In late June, ICANN, the group that oversees internet domain names, lifted its restriction on internet address endings (also known as generic top-level domain names or gTLD) from the current 22, which includes such domains as .com, .org and .net, to infinity. Starting on January 12 (and ending April 12), anyone who wants to pay the $185,000 fee and fill out a 250-page application can apply for a domain name that suits their brand name (e.g. .bnymellon). This potentially opens up an opportunity to banks to market and brand themselves differently through their internet addresses and to offer more secure online banking - the new regime raises the scrutiny, money and effort required to register a new internet address.
But two issues that stand in the way. One that's been articulated by the American Bankers Association is the concern that whatever entity ends up controlling the .bank domain could either charge high fees to financial institutions wishing to protect their intellectual property or fail to securely operate such domains, damaging consumer confidence in the internet channel. ABA and the Financial Services Roundtable are exploring whether to apply to become a registrar for ".bank."
The other is that some banks will have a hard time taking advantage of their new domain-name liberty because of their klunky names, according to nomenclature specialist Naseem Javed, founder of New York-based ABC Namebank. "Of all the industries, our research shows that American bank names don't fit the proposed model of the gTLD because their name structures would disqualify them. If your name is Bank of Galveston or Bank of New York, it will not work with .bank. You cannot say .bankofgalveston. If you say BOG, it becomes .bog; that doesn't carry any place. The same goes for Bank of Commonwealth, Bank One, and Bank United." An egregious example he cites is The First Imperial Bank Depository of Commerce of the Commonwealth Dominion. More than 22 U.S. banks have names that begin with First, such as First American, First Capital, First Citizens, according to Javed. "American bank names are caught up in last century," he says. "We're living in the 21st century, with global interactions and online banking."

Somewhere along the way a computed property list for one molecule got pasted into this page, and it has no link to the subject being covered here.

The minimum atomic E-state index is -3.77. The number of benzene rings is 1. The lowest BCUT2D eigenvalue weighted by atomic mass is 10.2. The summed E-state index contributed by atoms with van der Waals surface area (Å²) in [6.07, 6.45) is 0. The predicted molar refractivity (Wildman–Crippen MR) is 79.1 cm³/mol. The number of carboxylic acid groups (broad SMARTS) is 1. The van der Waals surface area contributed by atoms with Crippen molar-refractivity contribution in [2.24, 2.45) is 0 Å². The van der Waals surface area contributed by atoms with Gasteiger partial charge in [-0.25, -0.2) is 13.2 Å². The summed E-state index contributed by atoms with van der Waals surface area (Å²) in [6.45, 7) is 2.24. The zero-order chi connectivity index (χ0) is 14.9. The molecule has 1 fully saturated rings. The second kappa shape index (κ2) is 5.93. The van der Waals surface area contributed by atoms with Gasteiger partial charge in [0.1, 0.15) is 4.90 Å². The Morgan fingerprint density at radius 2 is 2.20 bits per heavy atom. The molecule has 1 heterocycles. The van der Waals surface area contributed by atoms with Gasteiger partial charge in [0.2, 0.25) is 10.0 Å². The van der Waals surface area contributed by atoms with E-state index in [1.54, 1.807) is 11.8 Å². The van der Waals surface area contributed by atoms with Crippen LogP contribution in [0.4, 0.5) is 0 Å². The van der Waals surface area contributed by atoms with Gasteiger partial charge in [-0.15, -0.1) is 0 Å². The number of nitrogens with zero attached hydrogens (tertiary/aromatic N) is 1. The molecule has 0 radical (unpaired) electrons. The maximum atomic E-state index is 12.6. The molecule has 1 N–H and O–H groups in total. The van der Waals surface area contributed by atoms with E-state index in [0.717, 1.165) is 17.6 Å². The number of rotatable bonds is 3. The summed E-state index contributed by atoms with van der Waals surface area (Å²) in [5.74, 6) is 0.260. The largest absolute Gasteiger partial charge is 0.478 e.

The most domain-name-friendly U.S. bank name, in Javed's view, was Citibank until it dropped the "bank." Using .citi would be confusing, he says. "Unless you say it in the context of a bank, people will not understand it," he says.
Once they do figure out the right specialized domain names, the new addresses should improve online banking security because of the tightened control over who can use which domains. . "The first generation of domain names cost $10 and there were no questions asked; you could go and get whatever you want," Javed says. "People in Turkey had IBM.bonds and that was allowed." Today, between the steep fee and lengthy application process, "No squatter in their right mind would go spend six months and half a million dollars so they could mess around with Bank of America's name, then get sued the following week and get a cease and desist order. This is definitely a cyber squatting killer."
Banks can ignore the new domain names, but they may lose what Javed refers to as "cyber image warfare." "The question is, are they going to stand up to their name identity and dominate that name identity in cyberspace or will they just let it go, because banks have other issues on their plate right now," he says. "The fact remains that cyber branding in this complex global space is increasingly becoming important and all these foot-long names and names that have been clustered together are last century and they will run into difficulty."